Back before Crossfit had a name, we just called that style of exerice conditioining, as our training would lack structure or purpose. When the movie “300” came out, I became obsessed with this style of training to achieve the body composition the Spartans sported for the film. My training consisted 45-60 minutes of Linear periodization modeled “strength” work, followed by another hour, yes, another hour, of metabolic conditioning. I was Crossfit before Crossfit was cool. I was also as weak as dishwater and couldn’t have punched my way out of a paper bag. My strength was not just stagnating, I was getting weaker. I now know that you CAN get leaner, AND stronger, AND put mass on at the same time, if you train properly. You can easily get multiple adaptations to ONE training stimulus.
Western or Linear periodization CAN work for beginners, but only for a short period of time, and eventually with diminishing returns. I spent nearly a decade using the Linear periodization model. Plateau’s, stalls, burn outs and stagnations in performance were a regular occurrence. The Undulating Model taught by my mentor and coach Charles Poliquin has shown to be the most superior method of periodization I have ever seen.
Your Knees Shouldn’t Go Passed Your Toes
The next time someone says this nonsense to you, ask them what shoe size has to do with squat mechanics. Quite possibly one of the dumbest things I’ve ever been told. This MYTH is still alive and well. It is simply just not true! The old adage “if you don’t use it, you lose it” is very true when it comes to flexibility. If you tell your ankle joint that it doesn’t need to allow your shin to track forwards eventually you will lose the ability to do so. The same holds true for your hip and knee joints with the depth of your squat. Partial range of motion squats off safety pins are fantastic for strength and power! Any time you use partials in your program, always follow them up with full range of motion squats in your workout.
Kettlebell cleans on a Bosu ball
To my everlasting shame…. yes… I tried these. By Cleaning in an unstable environment, lifting substantially less, and submaximal weight, your strength, and power should improve. Somehow this was and is even still taught today. At the time, this was being done by a few NFL strength and conditioning coaches, and I was lured to the dark side. Needless to say, I saw a large decrease in strength during this dark time in my training history.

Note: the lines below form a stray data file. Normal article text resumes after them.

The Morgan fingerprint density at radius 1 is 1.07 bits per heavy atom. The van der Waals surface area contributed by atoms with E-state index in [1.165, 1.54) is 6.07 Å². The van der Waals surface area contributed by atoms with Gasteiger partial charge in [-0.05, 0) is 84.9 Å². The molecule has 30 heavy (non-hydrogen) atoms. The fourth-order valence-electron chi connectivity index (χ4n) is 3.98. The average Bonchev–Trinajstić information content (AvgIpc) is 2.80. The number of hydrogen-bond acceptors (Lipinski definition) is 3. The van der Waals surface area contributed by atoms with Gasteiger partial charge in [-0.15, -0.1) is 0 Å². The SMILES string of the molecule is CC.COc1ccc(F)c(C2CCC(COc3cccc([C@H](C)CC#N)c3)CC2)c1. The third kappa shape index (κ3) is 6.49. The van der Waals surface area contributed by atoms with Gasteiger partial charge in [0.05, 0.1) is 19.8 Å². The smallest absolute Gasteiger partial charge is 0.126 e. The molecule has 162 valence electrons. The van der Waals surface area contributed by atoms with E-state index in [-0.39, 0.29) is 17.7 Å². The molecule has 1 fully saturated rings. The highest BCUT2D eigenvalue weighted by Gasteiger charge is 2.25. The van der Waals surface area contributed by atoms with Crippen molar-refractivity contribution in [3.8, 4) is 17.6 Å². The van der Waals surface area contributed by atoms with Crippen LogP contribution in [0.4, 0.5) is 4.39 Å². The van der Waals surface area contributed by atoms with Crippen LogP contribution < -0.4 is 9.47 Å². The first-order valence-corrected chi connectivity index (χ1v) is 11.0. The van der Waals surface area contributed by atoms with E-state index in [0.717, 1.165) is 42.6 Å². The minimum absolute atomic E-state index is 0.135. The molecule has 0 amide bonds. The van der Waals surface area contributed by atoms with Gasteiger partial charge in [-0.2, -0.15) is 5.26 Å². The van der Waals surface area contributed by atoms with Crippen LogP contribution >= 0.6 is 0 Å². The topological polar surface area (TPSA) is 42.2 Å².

Use momentum for the olympic lifts
In high school, long before Cross-fit, we too had those “bumper plates” made from rubber. If you’ve ever used these stupid things, you know just how bouncy they can be. Among the many, many things I loved about my weightlifting coaches and classes in high school was that we were actually graded on our strength improvements. The flip side to this coin is that the few of us that really, truly cared found any way possible to get more weight on the bar. When it came time for us to max on the Power Clean, or what passed as a Power Clean, it went like this: first, deadlift the weight up. Then rapidly lower the weight to the floor bouncing it off the ground to assist in the first pull. Then, out of desperation, we would receive the bar in that odd, wide, half-sumo, half-split stance position that you see in most high school and college weight rooms. Not surprisingly, a low-back injured occurred a short time thereafter.
Place A Box under your hips when you squat
I am not talking about actual Box Squats here. I don’t even know what I would call these things. I am not what some would call a pillar of flexibility. I could not, for the life of me, complete a full range of motion back squat. It may come as no surprise to you that my inability to do so resulted in L4 and L5 pain in my spine, and accompanying pain in my hips. Rather than addressing these issues and improving my technique, my coach at the time put a step box between my feet and instructed me to stop when I touched the box. Again, this is NOT a box squat, not even an inertia squat. Just hit the box and stand back up, with no regard for proper position, technique, or speed. I have seen many novice lifters and trainers employ this method over the years, and I have no doubt that squatting in this way contributed to my sciatic nerve injury. Instead of employing this method, use things like step-ups and split squats to address restrictions.
Robert Jacobs, USAW, PICP, MA